Arlington station (MBTA)

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MBTA Arlington Station 2009.JPG
The outbound platform in December 2009
Location20 Arlington Street, Boston, Massachusetts
Coordinates42°21′07″N 71°04′15″W / 42.35186°N 71.070728°W / 42.35186; -71.070728Coordinates: 42°21′07″N 71°04′15″W / 42.35186°N 71.070728°W / 42.35186; -71.070728
Owned byMassachusetts Bay Transportation Authority
Line(s)Boylston Street Subway
Platforms2 side platforms
ConnectionsBus transport MBTA Bus: 9, 55
Disabled accessYes
OpenedNovember 13, 1921[1]
RebuiltMay 31, 2009
Passengers (2013)8,519 (weekday average boardings)[2]
Preceding station MBTA.svg MBTA Following station
Copley Green Line Boylston
Copley Green Line Boylston
toward Riverside
Green Line Boylston
Copley Green Line Boylston
toward Lechmere
Former services
Preceding station MBTA.svg MBTA Following station
toward Watertown
Green Line
Discontinued 1969

Arlington is a station on the light rail MBTA Green Line. located at the southwest corner of the Boston Public Garden at the corner of Arlington and Boylston Streets at the east end of the Back Bay neighborhood of Boston, Massachusetts. Arlington was not part of the 1914-opened Boylston Street Subway; its construction was delayed by World War I and the station opened in 1921.


In late 2006, an old station sign was uncovered
The original mosaic was restored and incorporated into the new station wall

After the success of the original Tremont Street Subway in 1897–1898, there was a push to extend the tunnel under Boylston Street towards Kenmore Square.[3] During 1913 tunnel excavations near the present-day site of Arlington station, remains of ancient fish weirs built by Native Americans were found approximately 30 feet (9.1 m) below street level. Their age has been estimated as between 2,000 and 3,600 years.[3][4]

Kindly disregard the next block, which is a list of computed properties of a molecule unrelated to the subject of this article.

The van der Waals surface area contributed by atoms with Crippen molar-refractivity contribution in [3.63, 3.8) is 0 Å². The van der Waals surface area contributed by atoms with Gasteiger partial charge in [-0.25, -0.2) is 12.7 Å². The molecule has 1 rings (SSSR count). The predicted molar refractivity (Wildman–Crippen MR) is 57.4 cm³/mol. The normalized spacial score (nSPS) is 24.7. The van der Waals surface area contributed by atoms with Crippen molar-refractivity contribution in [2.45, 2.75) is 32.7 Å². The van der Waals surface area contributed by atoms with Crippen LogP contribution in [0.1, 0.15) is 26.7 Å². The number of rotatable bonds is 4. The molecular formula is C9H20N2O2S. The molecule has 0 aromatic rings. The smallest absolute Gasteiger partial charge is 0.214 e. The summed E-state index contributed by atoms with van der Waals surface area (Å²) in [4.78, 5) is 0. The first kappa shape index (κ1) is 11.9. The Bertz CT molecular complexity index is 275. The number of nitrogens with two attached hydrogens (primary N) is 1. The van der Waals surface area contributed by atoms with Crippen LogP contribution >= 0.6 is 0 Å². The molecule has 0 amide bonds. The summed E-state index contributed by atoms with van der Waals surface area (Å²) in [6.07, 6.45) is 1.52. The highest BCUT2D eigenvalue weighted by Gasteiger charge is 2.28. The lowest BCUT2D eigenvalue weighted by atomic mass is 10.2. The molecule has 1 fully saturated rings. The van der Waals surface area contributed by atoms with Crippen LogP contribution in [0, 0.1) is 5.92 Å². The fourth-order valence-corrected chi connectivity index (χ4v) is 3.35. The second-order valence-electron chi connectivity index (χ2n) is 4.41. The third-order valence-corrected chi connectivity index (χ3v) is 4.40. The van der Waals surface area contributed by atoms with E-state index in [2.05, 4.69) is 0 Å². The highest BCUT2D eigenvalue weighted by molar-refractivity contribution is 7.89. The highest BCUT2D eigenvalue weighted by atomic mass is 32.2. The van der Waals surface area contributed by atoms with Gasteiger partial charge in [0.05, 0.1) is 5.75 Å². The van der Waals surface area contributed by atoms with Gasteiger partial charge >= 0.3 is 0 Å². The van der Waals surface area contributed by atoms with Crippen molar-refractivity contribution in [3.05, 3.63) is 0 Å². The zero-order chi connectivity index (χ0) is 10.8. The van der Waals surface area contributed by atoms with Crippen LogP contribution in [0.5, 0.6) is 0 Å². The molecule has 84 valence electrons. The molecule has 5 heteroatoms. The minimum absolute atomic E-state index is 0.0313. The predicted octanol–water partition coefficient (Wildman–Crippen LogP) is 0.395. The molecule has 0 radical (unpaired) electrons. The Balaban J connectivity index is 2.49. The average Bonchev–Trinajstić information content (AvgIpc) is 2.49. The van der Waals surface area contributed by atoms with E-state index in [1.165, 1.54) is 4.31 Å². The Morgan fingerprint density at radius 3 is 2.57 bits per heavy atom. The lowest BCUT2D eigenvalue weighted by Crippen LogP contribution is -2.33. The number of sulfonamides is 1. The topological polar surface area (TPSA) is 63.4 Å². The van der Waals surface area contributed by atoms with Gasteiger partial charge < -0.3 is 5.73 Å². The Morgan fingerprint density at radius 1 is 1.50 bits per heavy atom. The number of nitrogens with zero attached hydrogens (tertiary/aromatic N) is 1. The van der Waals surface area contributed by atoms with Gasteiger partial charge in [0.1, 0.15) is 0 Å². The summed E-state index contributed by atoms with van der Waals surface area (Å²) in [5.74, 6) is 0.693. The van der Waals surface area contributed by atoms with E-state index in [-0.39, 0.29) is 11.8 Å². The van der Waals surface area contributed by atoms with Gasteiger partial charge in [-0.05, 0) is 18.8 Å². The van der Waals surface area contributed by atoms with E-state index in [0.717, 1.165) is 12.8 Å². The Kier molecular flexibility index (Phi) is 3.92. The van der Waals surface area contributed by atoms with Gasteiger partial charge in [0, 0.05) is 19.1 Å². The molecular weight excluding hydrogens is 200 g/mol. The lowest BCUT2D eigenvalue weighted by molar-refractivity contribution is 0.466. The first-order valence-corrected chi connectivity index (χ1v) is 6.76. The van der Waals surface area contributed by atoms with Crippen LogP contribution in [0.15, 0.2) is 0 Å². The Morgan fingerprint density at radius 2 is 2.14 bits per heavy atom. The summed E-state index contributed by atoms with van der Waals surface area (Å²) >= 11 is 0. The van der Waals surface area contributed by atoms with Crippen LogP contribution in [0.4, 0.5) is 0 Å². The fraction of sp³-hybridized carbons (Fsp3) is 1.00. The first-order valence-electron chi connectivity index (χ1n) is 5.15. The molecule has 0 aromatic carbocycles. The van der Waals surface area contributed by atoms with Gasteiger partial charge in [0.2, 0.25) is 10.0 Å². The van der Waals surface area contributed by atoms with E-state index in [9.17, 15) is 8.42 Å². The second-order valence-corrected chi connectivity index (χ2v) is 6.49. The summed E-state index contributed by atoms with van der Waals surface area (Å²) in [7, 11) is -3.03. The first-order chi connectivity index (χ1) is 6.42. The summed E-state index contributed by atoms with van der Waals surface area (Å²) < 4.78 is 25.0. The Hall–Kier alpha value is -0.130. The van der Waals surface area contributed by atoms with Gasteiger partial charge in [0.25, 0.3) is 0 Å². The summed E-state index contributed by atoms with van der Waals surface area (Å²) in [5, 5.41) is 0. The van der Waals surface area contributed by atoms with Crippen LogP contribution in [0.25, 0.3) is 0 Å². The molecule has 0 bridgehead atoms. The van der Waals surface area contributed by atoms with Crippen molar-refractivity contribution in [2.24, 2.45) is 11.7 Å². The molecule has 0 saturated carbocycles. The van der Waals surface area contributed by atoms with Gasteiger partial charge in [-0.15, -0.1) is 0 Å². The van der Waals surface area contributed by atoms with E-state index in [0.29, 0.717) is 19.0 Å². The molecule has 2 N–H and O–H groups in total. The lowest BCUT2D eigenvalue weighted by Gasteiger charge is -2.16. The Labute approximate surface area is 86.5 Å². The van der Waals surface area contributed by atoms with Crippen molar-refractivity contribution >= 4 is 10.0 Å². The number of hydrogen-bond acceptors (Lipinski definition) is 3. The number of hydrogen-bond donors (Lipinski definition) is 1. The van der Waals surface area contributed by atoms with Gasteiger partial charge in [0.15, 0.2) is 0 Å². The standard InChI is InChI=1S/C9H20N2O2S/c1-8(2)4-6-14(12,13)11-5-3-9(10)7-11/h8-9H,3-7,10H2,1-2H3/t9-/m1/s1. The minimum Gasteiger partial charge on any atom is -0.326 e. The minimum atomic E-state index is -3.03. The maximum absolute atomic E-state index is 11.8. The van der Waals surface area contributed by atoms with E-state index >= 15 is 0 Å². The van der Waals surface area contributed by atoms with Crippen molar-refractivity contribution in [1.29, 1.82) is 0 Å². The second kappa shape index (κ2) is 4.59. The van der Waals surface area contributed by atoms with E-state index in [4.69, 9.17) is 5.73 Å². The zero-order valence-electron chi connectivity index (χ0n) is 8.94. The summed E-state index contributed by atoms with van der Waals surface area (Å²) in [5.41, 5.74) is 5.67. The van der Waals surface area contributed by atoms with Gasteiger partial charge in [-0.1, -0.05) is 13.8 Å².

Businesses in the Back Bay neighborhood along Boylston Street between Clarendon and Tremont Streets became worried about loss of income due to being bypassed by an uninterrupted 4,000-foot (1,200 m) tunnel between Boylston and Copley stations, which was completed in 1914. They lobbied for an infill station near Arlington Street, but were rebuffed by the Boston Elevated Railway and the state legislature. In 1915, with the backing of Boston mayor James Michael Curley, they succeeded in getting legislative approval for a new underground station.[3]

After delays caused by World War I, Arlington station finally opened in 1921, and remained in continuous use through its first major renovation, in 1967.[5][1] The Berkeley Street entrance was closed on January 3, 1981 as part of extensive cutbacks that including closing Bowdoin and Symphony.[6]

1960s renovations[edit]

The MBTA wanted to improve its graphic design in the early 1960s, so they hired Cambridge Seven Associates graphic designers to make it easier for people to understand. Arlington was used as their pilot project for testing modernization ideas, including the (T) "lollipop" sign, the colored walls and signage distinction between "inbound" vs "outbound", the high-contrast photographs on the walls, and the colored bands along the wall and above the entrances.[7] At the platform level, the wall at the inbound end of the station was painted with "warm" colors red and orange, while the outbound end was painted with "cool" colors blue and green.[7] The renovation was completed in 1968.[8]

2006–2009 renovations[edit]